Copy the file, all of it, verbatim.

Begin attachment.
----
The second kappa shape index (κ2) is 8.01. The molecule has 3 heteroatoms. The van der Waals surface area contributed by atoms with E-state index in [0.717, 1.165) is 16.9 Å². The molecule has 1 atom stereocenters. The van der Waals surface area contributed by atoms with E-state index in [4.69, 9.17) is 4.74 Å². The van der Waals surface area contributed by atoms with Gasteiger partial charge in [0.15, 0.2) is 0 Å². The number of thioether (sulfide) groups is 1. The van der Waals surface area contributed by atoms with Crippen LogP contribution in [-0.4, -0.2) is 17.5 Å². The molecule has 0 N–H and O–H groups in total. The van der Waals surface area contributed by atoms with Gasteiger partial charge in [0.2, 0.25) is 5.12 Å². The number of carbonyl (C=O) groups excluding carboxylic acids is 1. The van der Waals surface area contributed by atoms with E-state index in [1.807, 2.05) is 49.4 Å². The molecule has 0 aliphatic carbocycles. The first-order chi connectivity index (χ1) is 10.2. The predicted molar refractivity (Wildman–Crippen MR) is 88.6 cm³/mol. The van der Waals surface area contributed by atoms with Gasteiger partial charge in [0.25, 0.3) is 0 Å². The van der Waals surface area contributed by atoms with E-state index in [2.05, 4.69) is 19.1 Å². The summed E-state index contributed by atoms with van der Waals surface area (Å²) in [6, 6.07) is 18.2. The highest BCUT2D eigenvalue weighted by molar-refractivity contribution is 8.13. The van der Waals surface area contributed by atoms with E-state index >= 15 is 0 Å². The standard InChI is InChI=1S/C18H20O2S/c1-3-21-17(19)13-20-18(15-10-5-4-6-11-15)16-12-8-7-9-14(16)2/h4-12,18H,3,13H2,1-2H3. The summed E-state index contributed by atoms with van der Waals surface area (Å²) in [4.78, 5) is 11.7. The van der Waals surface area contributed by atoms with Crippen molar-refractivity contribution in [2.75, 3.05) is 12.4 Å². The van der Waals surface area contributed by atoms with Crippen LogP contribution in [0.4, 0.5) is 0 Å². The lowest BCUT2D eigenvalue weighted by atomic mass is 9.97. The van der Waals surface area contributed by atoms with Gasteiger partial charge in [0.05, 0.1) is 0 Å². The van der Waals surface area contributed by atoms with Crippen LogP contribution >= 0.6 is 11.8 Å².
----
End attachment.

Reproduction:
The second kappa shape index (κ2) is 8.01. The molecule has 3 heteroatoms. The van der Waals surface area contributed by atoms with E-state index in [0.717, 1.165) is 16.9 Å². The molecule has 1 atom stereocenters. The van der Waals surface area contributed by atoms with E-state index in [4.69, 9.17) is 4.74 Å². The van der Waals surface area contributed by atoms with Gasteiger partial charge in [0.15, 0.2) is 0 Å². The number of thioether (sulfide) groups is 1. The van der Waals surface area contributed by atoms with Crippen LogP contribution in [-0.4, -0.2) is 17.5 Å². The molecule has 0 N–H and O–H groups in total. The van der Waals surface area contributed by atoms with Gasteiger partial charge in [0.2, 0.25) is 5.12 Å². The number of carbonyl (C=O) groups excluding carboxylic acids is 1. The van der Waals surface area contributed by atoms with E-state index in [1.807, 2.05) is 49.4 Å². The molecule has 0 aliphatic carbocycles. The first-order chi connectivity index (χ1) is 10.2. The predicted molar refractivity (Wildman–Crippen MR) is 88.6 cm³/mol. The van der Waals surface area contributed by atoms with Gasteiger partial charge in [0.25, 0.3) is 0 Å². The van der Waals surface area contributed by atoms with E-state index in [2.05, 4.69) is 19.1 Å². The summed E-state index contributed by atoms with van der Waals surface area (Å²) in [6, 6.07) is 18.2. The highest BCUT2D eigenvalue weighted by molar-refractivity contribution is 8.13. The van der Waals surface area contributed by atoms with E-state index >= 15 is 0 Å². The standard InChI is InChI=1S/C18H20O2S/c1-3-21-17(19)13-20-18(15-10-5-4-6-11-15)16-12-8-7-9-14(16)2/h4-12,18H,3,13H2,1-2H3. The summed E-state index contributed by atoms with van der Waals surface area (Å²) in [4.78, 5) is 11.7. The van der Waals surface area contributed by atoms with Crippen molar-refractivity contribution in [2.75, 3.05) is 12.4 Å². The van der Waals surface area contributed by atoms with Crippen LogP contribution in [0.4, 0.5) is 0 Å². The lowest BCUT2D eigenvalue weighted by atomic mass is 9.97. The van der Waals surface area contributed by atoms with Gasteiger partial charge in [0.05, 0.1) is 0 Å². The van der Waals surface area contributed by atoms with Crippen LogP contribution >= 0.6 is 11.8 Å².